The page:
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1.
Elife ; 112022 11 15.
Artigo em Inglês | MEDLINE | ID: mdl-36378164

RESUMO

Precise synaptic connection of neurons with their targets is essential for the proper functioning of the nervous system. A plethora of signaling pathways act in concert to mediate the precise spatial arrangement of synaptic connections. Here we show a novel role for a gap junction protein in controlling tiled synaptic arrangement in the GABAergic motor neurons in Caenorhabditis elegans, in which their axons and synapses overlap minimally with their neighboring neurons within the same class. We found that while EGL-20/Wnt controls axonal tiling, their presynaptic tiling is mediated by a gap junction protein UNC-9/Innexin, that is localized at the presynaptic tiling border between neighboring dorsal D-type GABAergic motor neurons. Strikingly, the gap junction channel activity of UNC-9 is dispensable for its function in controlling tiled presynaptic patterning. While gap junctions are crucial for the proper functioning of the nervous system as channels, our finding uncovered the novel channel-independent role of UNC-9 in synapse patterning.


Assuntos
Proteínas de Caenorhabditis elegans , Caenorhabditis elegans , Animais , Caenorhabditis elegans/fisiologia , Proteínas de Caenorhabditis elegans/genética , Proteínas de Caenorhabditis elegans/metabolismo , Sinapses/metabolismo , Neurônios Motores/metabolismo , Conexinas/genética , Conexinas/metabolismo , Proteínas de Membrana/genética , Proteínas de Membrana/metabolismo
2.
Sensors (Basel) ; 22(22)2022 Nov 15.
Artigo em Inglês | MEDLINE | ID: mdl-36433423

RESUMO

Caenorhabditis elegans (C. elegans) exhibits sophisticated chemotaxis behavior with a unique locomotion pattern using a simple nervous system only and is, therefore, well suited to inspire simple, cost-effective robotic navigation schemes. Chemotaxis in C. elegans involves two complementary strategies: klinokinesis, which allows reorientation by sharp turns when moving away from targets; and klinotaxis, which gradually adjusts the direction of motion toward the preferred side throughout the movement. In this study, we developed an autonomous search model with undulatory locomotion that combines these two C. elegans chemotaxis strategies with its body undulatory locomotion. To search for peaks in environmental variables such as chemical concentrations and radiation in directions close to the steepest gradients, only one sensor is needed. To develop our model, we first evolved a central pattern generator and designed a minimal network unit with proprioceptive feedback to encode and propagate rhythmic signals; hence, we realized realistic undulatory locomotion. We then constructed adaptive sensory neuron models following real electrophysiological characteristics and incorporated a state-dependent gating mechanism, enabling the model to execute the two orientation strategies simultaneously according to information from a single sensor. Simulation results verified the effectiveness, superiority, and realness of the model. Our simply structured model exploits multiple biological mechanisms to search for the shortest-path concentration peak over a wide range of gradients and can serve as a theoretical prototype for worm-like navigation robots.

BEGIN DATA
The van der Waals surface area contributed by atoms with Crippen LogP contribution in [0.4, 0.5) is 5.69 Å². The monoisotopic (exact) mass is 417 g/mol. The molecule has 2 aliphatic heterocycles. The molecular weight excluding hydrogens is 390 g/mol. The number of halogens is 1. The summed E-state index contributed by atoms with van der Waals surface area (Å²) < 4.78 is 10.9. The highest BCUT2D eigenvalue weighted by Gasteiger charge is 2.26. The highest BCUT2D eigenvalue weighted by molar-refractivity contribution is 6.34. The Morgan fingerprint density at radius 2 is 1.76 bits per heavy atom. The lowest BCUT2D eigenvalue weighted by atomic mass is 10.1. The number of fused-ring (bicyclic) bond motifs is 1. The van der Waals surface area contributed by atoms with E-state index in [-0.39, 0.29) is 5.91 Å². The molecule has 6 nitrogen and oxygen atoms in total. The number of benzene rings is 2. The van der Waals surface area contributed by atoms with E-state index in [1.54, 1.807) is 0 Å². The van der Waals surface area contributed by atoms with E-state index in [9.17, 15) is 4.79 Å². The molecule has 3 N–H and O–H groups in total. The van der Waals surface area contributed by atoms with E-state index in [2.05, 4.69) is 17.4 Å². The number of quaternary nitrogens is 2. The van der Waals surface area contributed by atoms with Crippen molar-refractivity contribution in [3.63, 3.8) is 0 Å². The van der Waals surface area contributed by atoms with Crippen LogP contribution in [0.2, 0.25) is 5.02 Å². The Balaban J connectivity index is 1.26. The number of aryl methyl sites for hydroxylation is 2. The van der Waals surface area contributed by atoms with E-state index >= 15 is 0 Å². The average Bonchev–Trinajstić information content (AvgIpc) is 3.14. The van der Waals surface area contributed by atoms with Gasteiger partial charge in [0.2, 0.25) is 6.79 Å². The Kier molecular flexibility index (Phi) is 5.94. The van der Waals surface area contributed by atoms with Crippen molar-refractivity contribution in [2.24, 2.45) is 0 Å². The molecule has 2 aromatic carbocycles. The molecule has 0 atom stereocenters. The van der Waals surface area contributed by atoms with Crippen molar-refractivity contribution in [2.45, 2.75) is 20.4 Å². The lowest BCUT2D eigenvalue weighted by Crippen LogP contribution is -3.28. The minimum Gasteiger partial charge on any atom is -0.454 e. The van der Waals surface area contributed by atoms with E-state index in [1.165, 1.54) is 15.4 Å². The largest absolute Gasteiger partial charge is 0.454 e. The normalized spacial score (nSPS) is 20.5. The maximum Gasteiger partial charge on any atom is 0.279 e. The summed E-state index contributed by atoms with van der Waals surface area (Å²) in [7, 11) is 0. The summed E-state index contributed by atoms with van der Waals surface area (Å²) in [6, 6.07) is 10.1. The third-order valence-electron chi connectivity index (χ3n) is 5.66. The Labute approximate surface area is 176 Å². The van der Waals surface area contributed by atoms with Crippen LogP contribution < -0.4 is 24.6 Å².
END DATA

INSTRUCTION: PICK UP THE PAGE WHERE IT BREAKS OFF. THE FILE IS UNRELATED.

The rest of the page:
Assuntos
Caenorhabditis elegans , Locomoção , Animais , Caenorhabditis elegans/fisiologia , Locomoção/fisiologia , Redes Neurais de Computação , Quimiotaxia , Simulação por Computador
3.
Prog Mol Biol Transl Sci ; 193(1): 119-144, 2022.
Artigo em Inglês | MEDLINE | ID: mdl-36357074

RESUMO

The past decades have witnessed a dogmatic shift from glia as supporting cells in the nervous system to their active roles in neurocentric functions. Neurons and glia communicate and show bidirectional responses through tripartite synapses. Studies across species indicate that neurotransmitters released by neurons are perceived by glial receptors, which allow for gliotransmitter release. These gliotransmitters can result in activation of neurons via neuronal GPCR receptors. However, studies of these molecular interactions are in their infancy. Caenorhabditis elegans has a conserved neuron-glia architectural repertoire with molecular and functional resemblance to mammals. Further, glia in C. elegans can be manipulated through ablation and mutations allowing for deciphering of glial dependent processes in vivo at single glial resolutions. Here, we will review recent findings from vertebrate and invertebrate organisms with a focus on how C. elegans can be used to advance our understanding of neuron-glia interactions through GPCRs.


Assuntos
Caenorhabditis elegans , Neuroglia , Humanos , Animais , Caenorhabditis elegans/fisiologia , Neurônios/fisiologia , Sinapses/fisiologia , Receptores Acoplados a Proteínas G , Mamíferos
4.
Elife ; 112022 10 13.
Artigo em Inglês | MEDLINE | ID: mdl-36226814

RESUMO